Yes, it is impossible to be best friends with every woman in the church. But I believe that we should have at least one or two best friends. Some pastors' wives have been told not to have a "best friend" because that is showing favoritism and might cause jealousy among the other women in the church. I remember speaking on this subject in South Africa and a young pastor's wife who lived in a small, gated gold-mining community was so surprised when I encouraged the wives to seek out a close friend. She was very lonely and had been told it was wrong for her to have a best friend. This advice robbed both her and the women around her of the mutual blessings of close friendships.

David and Jonathan were best of friends. That friendship was a gift from God to David, especially during his time of persecution. If we are experiencing deep friendships, that will be an example to others in the church of the relationships that they each need to be building into their lives for accountability and encouragement. That is why it is better to have a few good friends than a plethora of acquaintances. "A man of many friends comes to ruin, but there is a friend who sticks closer than a brother" (Prov. 18:24).

Deep friendships take time and consistency to develop. But if you make it a priority and pour into just a few, it will be attainable. My daughter invited a couple of women her age in the church to walk with her once a week. They put their babies in strollers and have great fellowship while also getting some exercise.  In this way she is able to mentor some younger women spiritually and enjoy close friendships with them.

If you are home schooling, find another home school mom who you can get together with once a week to share ideas or to teach a class for you in her special area of expertise. Then you can do the same for her. If another home school mom is not available, find a grandmother figure that you would like to learn from and ask her to get involved.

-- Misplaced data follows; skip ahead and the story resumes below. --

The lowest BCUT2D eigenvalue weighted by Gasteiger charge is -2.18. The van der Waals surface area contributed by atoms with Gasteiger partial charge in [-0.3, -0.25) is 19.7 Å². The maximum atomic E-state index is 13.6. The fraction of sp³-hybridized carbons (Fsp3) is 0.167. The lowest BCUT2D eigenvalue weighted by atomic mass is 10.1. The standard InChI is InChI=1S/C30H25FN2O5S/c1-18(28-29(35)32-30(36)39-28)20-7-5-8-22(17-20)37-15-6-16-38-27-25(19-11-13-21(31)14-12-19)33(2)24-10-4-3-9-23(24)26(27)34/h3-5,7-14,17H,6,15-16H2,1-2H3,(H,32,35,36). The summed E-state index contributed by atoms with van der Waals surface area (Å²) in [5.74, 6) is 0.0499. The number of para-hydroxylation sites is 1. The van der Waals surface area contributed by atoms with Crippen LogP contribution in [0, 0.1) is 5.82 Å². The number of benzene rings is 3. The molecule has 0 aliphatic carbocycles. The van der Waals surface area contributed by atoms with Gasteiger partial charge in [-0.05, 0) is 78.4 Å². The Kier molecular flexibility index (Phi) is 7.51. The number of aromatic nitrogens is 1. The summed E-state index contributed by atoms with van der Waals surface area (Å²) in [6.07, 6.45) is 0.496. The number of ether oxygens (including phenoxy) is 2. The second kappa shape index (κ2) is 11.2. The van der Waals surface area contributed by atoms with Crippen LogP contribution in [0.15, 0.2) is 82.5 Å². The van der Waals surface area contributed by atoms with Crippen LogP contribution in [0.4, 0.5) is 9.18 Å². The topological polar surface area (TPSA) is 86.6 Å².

Don't Overlook Staff

We can also take advantage of ministry partnerships to develop closer friendships. Whatever ministry you are involved in, you should have partners. If you are leading a ladies' Bible study or teaching Sunday school, have an apprentice teacher. If you are regularly visiting or counseling, have an apprentice who will be by your side. As you meet weekly to pray for your ministry and for each other; your friendship will also flourish.

There are many creative ways to blend your responsibilities and friendships. You can shop together, carpool to work, exercise together, cook together, do crafts together, have a Bible study together, take your children to the library or park together. It is possible!

If you longed for a kindred spirit to share with, as Paul had in Timothy, have you considered seeking out another staff wife who may be feeling the same way? She is another one who is fighting in the trenches with you. She understands your situation and will be a great person to share with. If there are no women on your staff, you will still need to reach out and make a few close friends that you can minister to in your own church. There is nothing wrong with even reaching out beyond your church and looking for a friend from another church, or even community, who is in a similar situation as you.

We need not be in the battle alone. There must be others who are in the fight with us that we can gain mutual encouragement from. We cannot let those with whom we work languish in the trenches. We are in this together. We have to let our needs be known if we are the ones in need of fellowship and encouragement-regardless of our field of service.

If you're like me, you may be tempted to give up pursuing deep friendships because just when you get close to someone she moves away or changes churches. Suddenly you are left without a close friend and have to start all over again. This has happened to me many times. As hard as it is, it must not deter us from pursuing another friendship.